Egypt: UN Committee Against Torture Releases Concluding Observations Following Review
The UN Committee against Torture, which is responsible for monitoring the implementation of the Convention against Torture and Other Cruel, Inhuman or Degrading Treatment or Punishment by its States Parties, has published its concluding observations following the review of Egypt during its 78th session which took place in Geneva from 30 October to 24 November 2023.
On the occasion, the Egyptian delegation had submitted, its fifth periodic report, 20 years overdue, in an attempt to answer the many questions of the United Nations independent experts.
During the debate, the Committee's experts did not fail to refer to documented information from independent NGOs, including Alkarama, concerning the widespread use of torture and other ill-treatment, the practice of enforced disappearance and arbitrary detention. The independent experts also addressed the inhumane conditions of detention in Egyptian prisons as described by Alkarama in its report submitted to the Committee.
Conditions of detention in Badr prison
In its report to the Committee, Alkarama drew the attention of experts to the deplorable conditions of detention in Egyptian prisons through the concrete example of the Badr "rehabilitation centre".
Although a UN expert reminded the Egyptian delegation of this reality by listing the deaths that occurred in the centre, the delegation refused to admit any causal link between the conditions of detention and these deaths.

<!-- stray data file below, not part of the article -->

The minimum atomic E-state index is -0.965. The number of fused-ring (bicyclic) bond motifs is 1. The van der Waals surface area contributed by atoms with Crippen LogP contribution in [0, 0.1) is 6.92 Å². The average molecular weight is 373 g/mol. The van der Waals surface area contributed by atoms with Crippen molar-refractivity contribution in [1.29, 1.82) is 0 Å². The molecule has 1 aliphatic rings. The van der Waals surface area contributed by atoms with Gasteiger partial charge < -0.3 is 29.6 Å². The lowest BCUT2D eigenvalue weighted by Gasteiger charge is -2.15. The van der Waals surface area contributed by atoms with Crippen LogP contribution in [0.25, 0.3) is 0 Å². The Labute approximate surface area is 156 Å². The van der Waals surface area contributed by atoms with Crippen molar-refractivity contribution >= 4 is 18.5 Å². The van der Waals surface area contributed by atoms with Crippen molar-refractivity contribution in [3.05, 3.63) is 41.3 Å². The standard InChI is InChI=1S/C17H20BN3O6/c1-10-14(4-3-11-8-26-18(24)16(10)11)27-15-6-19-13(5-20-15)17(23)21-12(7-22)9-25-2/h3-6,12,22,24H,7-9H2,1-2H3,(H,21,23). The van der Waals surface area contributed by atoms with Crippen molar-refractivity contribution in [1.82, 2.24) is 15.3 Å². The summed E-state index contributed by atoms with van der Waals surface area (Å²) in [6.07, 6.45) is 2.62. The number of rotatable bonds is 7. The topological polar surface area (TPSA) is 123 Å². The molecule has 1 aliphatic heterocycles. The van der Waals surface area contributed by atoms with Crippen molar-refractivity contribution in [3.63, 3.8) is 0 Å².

At the end of the review, the Committee expressed concern "at reports indicating overcrowding and poor material conditions of detention in places of deprivation of liberty, such as the Badr Rehabilitation and Correctional Centre, in particular (...)".
Like Alkarama, the experts recommended that Egypt ensure conditions of detention in accordance "with the United Nations Standard Minimum Rules for the Treatment of Prisoners (the Nelson Mandela Rules), including at the Badr Rehabilitation and Correctional Centre".
Experts note widespread use of torture
In its report to the Committee, Alkarama stressed that torture in Egypt remains widespread. Referring to the investigation procedure initiated by the Committee at its request in March 2013, Alkarama reminded the experts of Egypt's refusal to cooperate and implement the recommendations made with a view to the total eradication of torture. In his oral intervention before the Committee, Rachid MESLI, Alkarama's Legal Director, stressed that the situation in Egypt has not only not changed since the final recommendations made in 2017, but that it has deteriorated significantly since General Al Sisi's military coup in 2013.
During the open debate, a member of the Committee reminded the delegation of Egypt that, in its 2016-2017 annual report, the Committee had already noted "well-founded indications of the systematic use of torture on Egyptian territory" and had noted that the Government had "rejected the Committee's recommendations that it immediately end the practice of incommunicado detention [and] establish an authority to investigate allegations of torture, enforced disappearance and ill-treatment."